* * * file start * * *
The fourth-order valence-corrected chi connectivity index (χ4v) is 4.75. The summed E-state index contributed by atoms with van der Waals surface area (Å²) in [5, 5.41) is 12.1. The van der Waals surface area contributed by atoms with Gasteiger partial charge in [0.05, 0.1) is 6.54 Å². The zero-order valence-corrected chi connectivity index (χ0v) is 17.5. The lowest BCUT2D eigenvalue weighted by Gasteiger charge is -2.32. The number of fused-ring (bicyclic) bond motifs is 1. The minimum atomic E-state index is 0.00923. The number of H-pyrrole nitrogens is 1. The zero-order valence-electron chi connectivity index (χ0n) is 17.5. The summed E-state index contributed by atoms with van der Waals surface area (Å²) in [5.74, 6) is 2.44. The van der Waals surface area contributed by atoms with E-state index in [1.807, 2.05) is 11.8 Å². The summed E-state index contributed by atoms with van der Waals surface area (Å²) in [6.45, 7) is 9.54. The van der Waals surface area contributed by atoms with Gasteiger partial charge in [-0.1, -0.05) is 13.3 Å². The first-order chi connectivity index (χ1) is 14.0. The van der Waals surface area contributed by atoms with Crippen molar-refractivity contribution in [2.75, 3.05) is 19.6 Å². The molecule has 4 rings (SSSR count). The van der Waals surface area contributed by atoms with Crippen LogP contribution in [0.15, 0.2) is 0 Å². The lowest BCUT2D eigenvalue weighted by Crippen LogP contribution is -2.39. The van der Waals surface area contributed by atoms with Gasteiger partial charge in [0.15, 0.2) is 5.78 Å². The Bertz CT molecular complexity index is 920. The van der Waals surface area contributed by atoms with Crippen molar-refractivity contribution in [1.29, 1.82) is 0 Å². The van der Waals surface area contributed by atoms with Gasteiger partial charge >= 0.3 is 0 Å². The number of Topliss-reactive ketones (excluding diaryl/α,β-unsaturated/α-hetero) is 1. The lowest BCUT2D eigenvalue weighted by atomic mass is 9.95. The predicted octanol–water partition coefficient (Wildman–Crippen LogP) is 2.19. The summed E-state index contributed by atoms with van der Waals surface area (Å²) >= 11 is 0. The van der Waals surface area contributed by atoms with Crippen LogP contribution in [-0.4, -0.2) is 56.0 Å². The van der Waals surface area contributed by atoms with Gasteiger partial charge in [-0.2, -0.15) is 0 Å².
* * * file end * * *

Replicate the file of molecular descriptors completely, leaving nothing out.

The fourth-order valence-corrected chi connectivity index (χ4v) is 4.75. The summed E-state index contributed by atoms with van der Waals surface area (Å²) in [5, 5.41) is 12.1. The van der Waals surface area contributed by atoms with Gasteiger partial charge in [0.05, 0.1) is 6.54 Å². The zero-order valence-corrected chi connectivity index (χ0v) is 17.5. The lowest BCUT2D eigenvalue weighted by Gasteiger charge is -2.32. The number of fused-ring (bicyclic) bond motifs is 1. The minimum atomic E-state index is 0.00923. The number of H-pyrrole nitrogens is 1. The zero-order valence-electron chi connectivity index (χ0n) is 17.5. The summed E-state index contributed by atoms with van der Waals surface area (Å²) in [5.74, 6) is 2.44. The van der Waals surface area contributed by atoms with E-state index in [1.807, 2.05) is 11.8 Å². The summed E-state index contributed by atoms with van der Waals surface area (Å²) in [6.45, 7) is 9.54. The van der Waals surface area contributed by atoms with Gasteiger partial charge in [-0.1, -0.05) is 13.3 Å². The first-order chi connectivity index (χ1) is 14.0. The van der Waals surface area contributed by atoms with Crippen molar-refractivity contribution in [2.75, 3.05) is 19.6 Å². The molecule has 4 rings (SSSR count). The van der Waals surface area contributed by atoms with Crippen LogP contribution in [0.15, 0.2) is 0 Å². The lowest BCUT2D eigenvalue weighted by Crippen LogP contribution is -2.39. The van der Waals surface area contributed by atoms with Gasteiger partial charge in [0.15, 0.2) is 5.78 Å². The Bertz CT molecular complexity index is 920. The van der Waals surface area contributed by atoms with Crippen molar-refractivity contribution in [1.29, 1.82) is 0 Å². The van der Waals surface area contributed by atoms with Gasteiger partial charge >= 0.3 is 0 Å². The number of Topliss-reactive ketones (excluding diaryl/α,β-unsaturated/α-hetero) is 1. The lowest BCUT2D eigenvalue weighted by atomic mass is 9.95. The predicted octanol–water partition coefficient (Wildman–Crippen LogP) is 2.19. The summed E-state index contributed by atoms with van der Waals surface area (Å²) >= 11 is 0. The van der Waals surface area contributed by atoms with Crippen LogP contribution in [-0.4, -0.2) is 56.0 Å². The van der Waals surface area contributed by atoms with Gasteiger partial charge in [-0.2, -0.15) is 0 Å².